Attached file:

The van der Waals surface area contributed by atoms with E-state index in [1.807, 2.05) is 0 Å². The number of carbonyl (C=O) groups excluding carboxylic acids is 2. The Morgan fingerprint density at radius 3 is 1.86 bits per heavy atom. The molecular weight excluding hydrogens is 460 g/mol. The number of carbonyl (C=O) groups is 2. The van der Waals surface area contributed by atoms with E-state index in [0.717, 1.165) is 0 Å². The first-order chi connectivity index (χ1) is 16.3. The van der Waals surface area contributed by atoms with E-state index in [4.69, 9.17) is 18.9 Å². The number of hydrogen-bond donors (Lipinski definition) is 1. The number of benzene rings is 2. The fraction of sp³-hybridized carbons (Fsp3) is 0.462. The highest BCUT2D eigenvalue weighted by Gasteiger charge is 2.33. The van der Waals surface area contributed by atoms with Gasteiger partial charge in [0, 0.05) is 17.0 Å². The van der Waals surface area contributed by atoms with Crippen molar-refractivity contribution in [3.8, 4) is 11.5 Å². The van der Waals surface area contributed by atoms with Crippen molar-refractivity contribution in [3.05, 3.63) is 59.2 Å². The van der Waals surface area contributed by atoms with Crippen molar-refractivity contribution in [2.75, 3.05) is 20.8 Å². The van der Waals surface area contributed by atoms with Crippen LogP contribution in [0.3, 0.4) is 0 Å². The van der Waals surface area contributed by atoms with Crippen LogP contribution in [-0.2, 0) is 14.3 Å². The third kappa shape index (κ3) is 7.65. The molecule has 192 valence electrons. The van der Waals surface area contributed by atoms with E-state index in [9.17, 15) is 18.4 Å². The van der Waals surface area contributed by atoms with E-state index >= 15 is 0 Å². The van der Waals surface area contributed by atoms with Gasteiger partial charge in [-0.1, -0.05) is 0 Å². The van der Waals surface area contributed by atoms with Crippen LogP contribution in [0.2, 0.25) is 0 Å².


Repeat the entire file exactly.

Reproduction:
The van der Waals surface area contributed by atoms with E-state index in [1.807, 2.05) is 0 Å². The number of carbonyl (C=O) groups excluding carboxylic acids is 2. The Morgan fingerprint density at radius 3 is 1.86 bits per heavy atom. The molecular weight excluding hydrogens is 460 g/mol. The number of carbonyl (C=O) groups is 2. The van der Waals surface area contributed by atoms with E-state index in [0.717, 1.165) is 0 Å². The first-order chi connectivity index (χ1) is 16.3. The van der Waals surface area contributed by atoms with E-state index in [4.69, 9.17) is 18.9 Å². The number of hydrogen-bond donors (Lipinski definition) is 1. The number of benzene rings is 2. The fraction of sp³-hybridized carbons (Fsp3) is 0.462. The highest BCUT2D eigenvalue weighted by Gasteiger charge is 2.33. The van der Waals surface area contributed by atoms with Gasteiger partial charge in [0, 0.05) is 17.0 Å². The van der Waals surface area contributed by atoms with Crippen molar-refractivity contribution in [3.8, 4) is 11.5 Å². The van der Waals surface area contributed by atoms with Crippen molar-refractivity contribution in [3.05, 3.63) is 59.2 Å². The van der Waals surface area contributed by atoms with Crippen molar-refractivity contribution in [2.75, 3.05) is 20.8 Å². The van der Waals surface area contributed by atoms with Crippen LogP contribution in [0.3, 0.4) is 0 Å². The van der Waals surface area contributed by atoms with Crippen LogP contribution in [-0.2, 0) is 14.3 Å². The third kappa shape index (κ3) is 7.65. The molecule has 192 valence electrons. The van der Waals surface area contributed by atoms with E-state index in [9.17, 15) is 18.4 Å². The van der Waals surface area contributed by atoms with E-state index >= 15 is 0 Å². The van der Waals surface area contributed by atoms with Gasteiger partial charge in [-0.1, -0.05) is 0 Å². The van der Waals surface area contributed by atoms with Crippen LogP contribution in [0.2, 0.25) is 0 Å².